Ask Canuso to best describe the arc of all of her works at the Fringe in tandem with that of the Fringe’s arc, specially where movement and dance is concerned, and she says that she has always preferred to blur the line between genres, not quite fitting into any one category, “Allowing the heartbeat of the project to inform its ultimate manifestation,” she says. “For this reason, FringeArts has been a great home for me and my collaborators’ work. FringeArts attracts audiences who are ready to try new things.”
Always interested in the relationship between the audience and the performer that once manifested itself as “proscenium stage choreography infused with humor and playfulness,” a turning point for Canuso’s work was the beloved “Wandering Alice“ (2008), in which the audience was invited to traverse multiple floors of a building while contending with live-feed video, enter and exit rooms and evolving set designs, interact with performers and, essentially, become main characters within the performance.
Another shift was “The Garden” (2013), which furthered Canuso’s interest in immersive performance by inviting the audience into a multi-sensory experience via choreographic prompts on headsets.
“’The Garden’ was an intimate performance for six audience members at a time, and it led them through an intricate labyrinth where they encountered dancers who responded to their every move. It had a more tender and expansive nature than previous works.”
“Being/With,” developed in part with Spiral Q Theatre’s Jennifer Turnbull, goes one-step-beyond in the intimacy stakes by focusing on one audience member at a time, while braiding together three strands of Canuso’s famed previous Fringe work.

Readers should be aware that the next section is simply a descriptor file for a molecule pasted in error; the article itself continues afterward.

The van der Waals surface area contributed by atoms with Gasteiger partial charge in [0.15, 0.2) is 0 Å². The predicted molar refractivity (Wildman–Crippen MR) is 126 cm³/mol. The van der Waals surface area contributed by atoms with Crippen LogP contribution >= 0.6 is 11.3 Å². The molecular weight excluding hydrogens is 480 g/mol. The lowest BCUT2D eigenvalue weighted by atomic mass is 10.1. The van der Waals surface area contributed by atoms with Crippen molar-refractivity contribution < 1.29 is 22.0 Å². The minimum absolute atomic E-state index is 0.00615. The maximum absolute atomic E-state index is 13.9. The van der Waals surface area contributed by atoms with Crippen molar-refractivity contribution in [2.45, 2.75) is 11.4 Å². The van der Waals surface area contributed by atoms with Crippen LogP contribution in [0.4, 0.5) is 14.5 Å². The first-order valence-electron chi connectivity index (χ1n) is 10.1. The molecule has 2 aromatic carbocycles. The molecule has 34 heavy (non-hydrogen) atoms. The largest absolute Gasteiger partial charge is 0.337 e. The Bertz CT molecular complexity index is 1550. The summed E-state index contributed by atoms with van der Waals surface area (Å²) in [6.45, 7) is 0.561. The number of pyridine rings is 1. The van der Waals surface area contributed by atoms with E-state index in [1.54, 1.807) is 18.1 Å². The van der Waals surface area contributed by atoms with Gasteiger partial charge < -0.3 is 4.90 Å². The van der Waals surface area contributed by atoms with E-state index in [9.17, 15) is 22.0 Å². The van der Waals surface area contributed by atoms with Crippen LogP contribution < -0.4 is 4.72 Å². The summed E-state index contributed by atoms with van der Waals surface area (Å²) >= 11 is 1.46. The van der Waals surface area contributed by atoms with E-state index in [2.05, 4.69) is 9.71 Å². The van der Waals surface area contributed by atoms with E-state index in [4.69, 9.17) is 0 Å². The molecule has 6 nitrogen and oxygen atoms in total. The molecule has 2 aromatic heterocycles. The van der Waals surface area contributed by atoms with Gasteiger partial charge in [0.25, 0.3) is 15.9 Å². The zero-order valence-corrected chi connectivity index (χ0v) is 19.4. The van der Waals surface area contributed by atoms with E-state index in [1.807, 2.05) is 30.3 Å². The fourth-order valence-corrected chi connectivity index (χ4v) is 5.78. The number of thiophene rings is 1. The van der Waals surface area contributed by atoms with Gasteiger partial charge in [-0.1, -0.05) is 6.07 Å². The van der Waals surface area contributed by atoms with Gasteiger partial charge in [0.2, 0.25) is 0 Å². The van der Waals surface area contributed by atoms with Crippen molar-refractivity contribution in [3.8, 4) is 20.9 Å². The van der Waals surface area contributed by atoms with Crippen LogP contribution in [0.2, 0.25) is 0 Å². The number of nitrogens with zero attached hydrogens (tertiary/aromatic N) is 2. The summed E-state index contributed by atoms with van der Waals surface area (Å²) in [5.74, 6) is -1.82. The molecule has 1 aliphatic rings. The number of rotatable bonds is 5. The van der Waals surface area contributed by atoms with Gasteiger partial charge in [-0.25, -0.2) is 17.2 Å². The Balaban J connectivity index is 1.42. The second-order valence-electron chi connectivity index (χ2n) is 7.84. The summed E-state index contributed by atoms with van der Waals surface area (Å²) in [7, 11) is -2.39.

“The live-feed video explorations that began with ‘TAKES’ (2010) and evolved into ‘Pandemonium’ (2016) are the visual centerpiece of ‘Being/With,’” says the artist. “The immersive nature and choreographic prompts of ‘The Garden’ are the sonic and experiential heartbeat of the ‘Being/With’ experience. My growing interest and training in oral history interview practice has fueled and informed the intimate interactions we are facilitating between participants as well as the ancillary events surrounding the installation.”
This 2021 FringeArts premiere of “Being/With” is the culmination of over five years of work between Canuso and her collaborators. “Many of these artists I’ve been working with throughout my career. We’ve really built this experience together, carefully, over time.” As this project was set to debut, initially, in Fall 2020, there’s been a thirst among all its co-creators, performers, and audiences to finally bring this piece to fruition and share the “Being/With” experience with one another.
“We have incorporated rigorous COVID safety protocols and additional cleaning staff into the ‘Being/With’ budget, so that we can all be fully protected and share in this intimate exchange,” says Canuso. “This is just one example of the vital role performing arts plays in helping us weather uncertain times and build bridges toward one another when so much else in our world splinters and isolates.”